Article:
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Liquor Control Board clarifies next steps in its preparation to issue marijuana licenses
The Washington State Liquor Control Board (Board) has approved staff’s recommendations to limit the number of individual marijuana producer licenses to one and initially limit production at 70 percent, clearing a path for the agency to begin issuing producer and processor licenses.
“Today’s Board action clears an obstacle and allows the agency to begin issuing marijuana producer and processor license in the coming weeks,” said Board Chair Sharon Foster. “We believe this is the most fair and equitable way to get the market up and running.”
In its enforcement guidelines issued Aug. 29, 2013, the Department of Justice required states to ensure a tightly regulated and controlled market to prevent diversion of product to other states, sales to minors and other concerns.
The Board used available consumption data supplied by its consultant, BOTEC Analysis Corporation, to craft production limits in its rules to meet initial consumer demand without over-supplying. The rules are based on BOTEC’s input that the state can capture 13-25 percent of the overall market in the first year of recreational sales. Additional production is likely necessary for the state to capture an increasing percentage as the market refines and matures. Agency rules allow for flexibility to meet an evolving controlled market.
Agency rules (WAC 3214-55-075 (8)) state “if the total amount of square feet marijuana production exceeds two million square feet, the Board reserves the right to reduce all licensee’s production by the same percentage or reduce licensee production by one or more tiers by the same percentage.”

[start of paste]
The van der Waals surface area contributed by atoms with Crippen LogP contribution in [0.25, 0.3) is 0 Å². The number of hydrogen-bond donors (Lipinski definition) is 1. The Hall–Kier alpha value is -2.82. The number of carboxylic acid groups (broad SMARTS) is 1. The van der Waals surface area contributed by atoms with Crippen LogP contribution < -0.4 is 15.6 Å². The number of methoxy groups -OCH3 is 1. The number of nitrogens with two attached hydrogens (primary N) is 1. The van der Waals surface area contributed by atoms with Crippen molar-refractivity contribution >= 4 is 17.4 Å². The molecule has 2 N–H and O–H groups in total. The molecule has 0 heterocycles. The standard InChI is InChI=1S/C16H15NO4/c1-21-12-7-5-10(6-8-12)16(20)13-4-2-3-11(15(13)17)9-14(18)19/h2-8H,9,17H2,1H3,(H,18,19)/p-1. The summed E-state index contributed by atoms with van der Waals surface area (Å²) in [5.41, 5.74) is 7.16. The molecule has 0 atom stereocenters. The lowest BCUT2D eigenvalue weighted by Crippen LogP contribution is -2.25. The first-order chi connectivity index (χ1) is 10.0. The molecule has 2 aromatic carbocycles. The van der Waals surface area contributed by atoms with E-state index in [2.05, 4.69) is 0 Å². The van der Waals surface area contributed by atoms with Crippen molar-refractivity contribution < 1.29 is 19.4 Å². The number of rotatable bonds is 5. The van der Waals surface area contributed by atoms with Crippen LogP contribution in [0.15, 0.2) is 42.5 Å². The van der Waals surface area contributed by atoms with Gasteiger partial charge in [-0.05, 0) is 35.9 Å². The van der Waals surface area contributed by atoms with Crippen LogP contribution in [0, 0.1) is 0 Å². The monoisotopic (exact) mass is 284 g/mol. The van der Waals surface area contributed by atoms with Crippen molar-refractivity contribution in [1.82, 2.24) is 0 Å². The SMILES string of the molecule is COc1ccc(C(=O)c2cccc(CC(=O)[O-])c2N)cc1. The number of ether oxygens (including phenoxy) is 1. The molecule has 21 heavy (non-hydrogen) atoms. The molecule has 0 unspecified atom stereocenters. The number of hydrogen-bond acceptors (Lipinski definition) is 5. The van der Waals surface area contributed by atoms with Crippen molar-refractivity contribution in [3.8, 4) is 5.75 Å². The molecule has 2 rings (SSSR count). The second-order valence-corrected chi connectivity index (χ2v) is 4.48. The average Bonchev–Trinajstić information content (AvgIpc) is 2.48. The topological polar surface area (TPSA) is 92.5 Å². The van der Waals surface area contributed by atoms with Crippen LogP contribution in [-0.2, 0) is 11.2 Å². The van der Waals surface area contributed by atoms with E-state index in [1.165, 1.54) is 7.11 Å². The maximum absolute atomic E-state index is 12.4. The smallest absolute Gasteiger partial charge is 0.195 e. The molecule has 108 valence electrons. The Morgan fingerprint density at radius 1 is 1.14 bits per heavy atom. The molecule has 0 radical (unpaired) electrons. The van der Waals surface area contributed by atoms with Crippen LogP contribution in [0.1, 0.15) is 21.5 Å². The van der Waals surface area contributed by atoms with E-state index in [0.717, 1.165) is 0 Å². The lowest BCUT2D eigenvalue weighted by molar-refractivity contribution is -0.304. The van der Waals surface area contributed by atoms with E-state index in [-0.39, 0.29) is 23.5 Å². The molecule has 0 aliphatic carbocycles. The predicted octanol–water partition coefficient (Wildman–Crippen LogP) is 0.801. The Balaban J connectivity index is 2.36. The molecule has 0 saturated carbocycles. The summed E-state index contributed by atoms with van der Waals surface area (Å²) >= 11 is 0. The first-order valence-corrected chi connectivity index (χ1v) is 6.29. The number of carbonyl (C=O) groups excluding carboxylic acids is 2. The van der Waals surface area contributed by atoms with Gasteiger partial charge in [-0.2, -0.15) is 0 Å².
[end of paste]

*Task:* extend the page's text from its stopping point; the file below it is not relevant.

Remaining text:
The Board closed a 30-day application window for marijuana licenses on December 20, 2013. During that period the agency received 2,858 marijuana producer applications, including six from Redmond. The plant canopy of these applications far exceeds a manageable plant canopy set by the Board in its rules. Of these applications, more than 900 are for more than one marijuana producer application. The rules currently allow for up to three licenses per licensee.
In an effort to meet a manageable plant canopy for marijuana production, the Board will file an interim policy that limits any qualified entity or principals within any entity to one marijuana producer license. If any entity or principal has more than one marijuana application pending, staff will contact the applicant and offer them the option of withdrawing their additional applications for a refund or having their additional applications held up to one year or until the Board determines more marijuana producer licenses are needed.
“In interviews with our licensing investigators, many license applicants have said that they do not intend to use all three licenses initially or planned to reach the top of their tier,” continued Foster.
Several communities and jurisdictions across Washington — including Redmond — have enacted local bans or moratoriums on recreational marijuana businesses. In a formal Attorney General Opinion issued Jan. 16, the Attorney General’s Office concluded that “I-502 left in place the normal powers of local governments to regulate within their jurisdictions” and that “…nothing in I-502 limits that authority with respect to licensed marijuana businesses.”
While the law is silent on the issue of local bans, there is also nothing with the law which allows for the Board to deny licenses to qualified applicants. If an applicant meets the state’s criteria for licensure, the Board will issue a state license. Like any other type of business, a licensee must be in compliance with local laws and regulations.
The Board action and interim policy are effective immediately.